ST. JOHN'S, N.L. — Health Minister John Haggie said Monday the province’s first death from complications related to COVID-19 should be a “wakeup call” for residents of Newfoundland and Labrador.
And chief medical officer Dr. Janice Fitzgerald says it’s too early to predict trends from the daily counts of positive cases of the coronavirus which has swept across the world since it was first detected last December in China.
A man died in hospital Sunday from COVID-19 complications.
The total number of positive cases in the province has risen by 13 since Sunday, all in the Eastern Health region. That makes a total of 139 for the region and 148 in total for the province.
“This is not a simple flu. This is a deadly virus,” Haggie said during the province’s daily video update.
“I’m worried, though, that when I look around outside, while a lot of people have taken our orders and instructions and recommendations to heart, there are still people out there who really have not grasped the gravity of this situation,” he said. “This is not a game. You need to stop looking for loopholes, ways to get around the recommendations and the orders that our chief medical officer of health has put in place.”
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Over the weekend, Fitzgerald announced that anyone required to self-isolate because of travel or any other reason must stay on their own properties. Anyone with symptoms must stay inside. Walks, runs or bike rides are OK for all others as long as they stay two metres apart.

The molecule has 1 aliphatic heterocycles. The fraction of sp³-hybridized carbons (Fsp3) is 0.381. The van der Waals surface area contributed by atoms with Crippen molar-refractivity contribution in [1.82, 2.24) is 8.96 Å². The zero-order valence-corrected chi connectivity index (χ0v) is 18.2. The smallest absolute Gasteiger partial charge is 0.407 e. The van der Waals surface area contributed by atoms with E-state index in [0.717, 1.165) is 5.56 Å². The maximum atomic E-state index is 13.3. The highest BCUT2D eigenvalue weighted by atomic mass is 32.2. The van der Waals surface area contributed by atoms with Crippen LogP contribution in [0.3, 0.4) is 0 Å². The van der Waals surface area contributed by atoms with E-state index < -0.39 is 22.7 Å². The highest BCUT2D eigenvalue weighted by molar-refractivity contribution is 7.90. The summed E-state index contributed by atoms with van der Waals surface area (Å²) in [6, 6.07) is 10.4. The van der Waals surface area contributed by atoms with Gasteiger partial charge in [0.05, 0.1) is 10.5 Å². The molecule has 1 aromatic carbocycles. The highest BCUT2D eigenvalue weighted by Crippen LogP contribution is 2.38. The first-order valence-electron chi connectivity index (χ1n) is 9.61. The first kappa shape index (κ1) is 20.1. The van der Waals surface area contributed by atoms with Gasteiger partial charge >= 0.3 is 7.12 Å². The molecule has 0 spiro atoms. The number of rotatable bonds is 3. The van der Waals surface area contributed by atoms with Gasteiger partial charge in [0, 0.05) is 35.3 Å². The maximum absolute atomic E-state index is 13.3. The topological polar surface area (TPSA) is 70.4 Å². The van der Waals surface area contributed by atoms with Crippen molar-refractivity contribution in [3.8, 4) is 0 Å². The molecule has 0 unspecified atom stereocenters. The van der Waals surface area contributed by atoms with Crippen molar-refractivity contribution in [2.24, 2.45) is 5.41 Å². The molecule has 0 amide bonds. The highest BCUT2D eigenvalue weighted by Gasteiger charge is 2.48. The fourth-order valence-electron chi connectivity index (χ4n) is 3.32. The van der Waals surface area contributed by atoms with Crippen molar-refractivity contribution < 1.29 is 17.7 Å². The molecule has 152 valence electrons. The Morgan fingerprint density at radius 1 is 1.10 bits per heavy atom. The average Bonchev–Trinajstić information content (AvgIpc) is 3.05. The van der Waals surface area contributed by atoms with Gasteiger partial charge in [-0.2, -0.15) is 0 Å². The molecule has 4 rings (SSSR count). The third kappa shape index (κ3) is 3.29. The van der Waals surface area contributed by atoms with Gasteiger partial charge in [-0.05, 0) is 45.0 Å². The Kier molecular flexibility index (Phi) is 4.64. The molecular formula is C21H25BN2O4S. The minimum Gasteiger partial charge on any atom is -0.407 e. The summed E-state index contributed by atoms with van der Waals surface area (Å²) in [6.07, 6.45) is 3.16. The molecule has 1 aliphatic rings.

Monday, Fitzgerald banned sales of scratch and break-open tickets at stores, banned all funerals and visitations, and placed a cap of five people at burials and weddings.
That means if you’re getting married, you can have only two guests and an officiant.
Apartment and condominium dwellers who are self-isolating must stay in their units.
Families, she said, should consider themselves an isolated unit. Don’t hang out with anyone, and don’t play street hockey or basketball.
“This is to ensure that we all stay in our own family bubble, and we don’t break anyone else’s,” she said.
“I know how difficult this is for everyone, but your actions will make a difference. The health and safety of our province is everyone’s top priority.”
Haggie said he’s alarmed at how many people are still looking at shopping as a family affair.
“Don’t take your children with you unless there is really no alternative, and please don’t let them lick the handles on the shopping carts,” he pleaded.
The focus should be on one person, once a week, buying necessities.
After a surge in single-day cases last week stemming from visitations at Caul’s Funeral Home in mid-March, the number of new daily positive cases has started to drop off.
Fitzgerald said not to assume the trend will continue.
“This is very early in the game, and too early to make any kind of assumption like that, but certainly what we’ve seen with the majority of these cases is that they’ve been related to the Caul’s Funeral Home cluster, so as we are getting further away from that it’s not unexpected that we would see a slight drop in cases.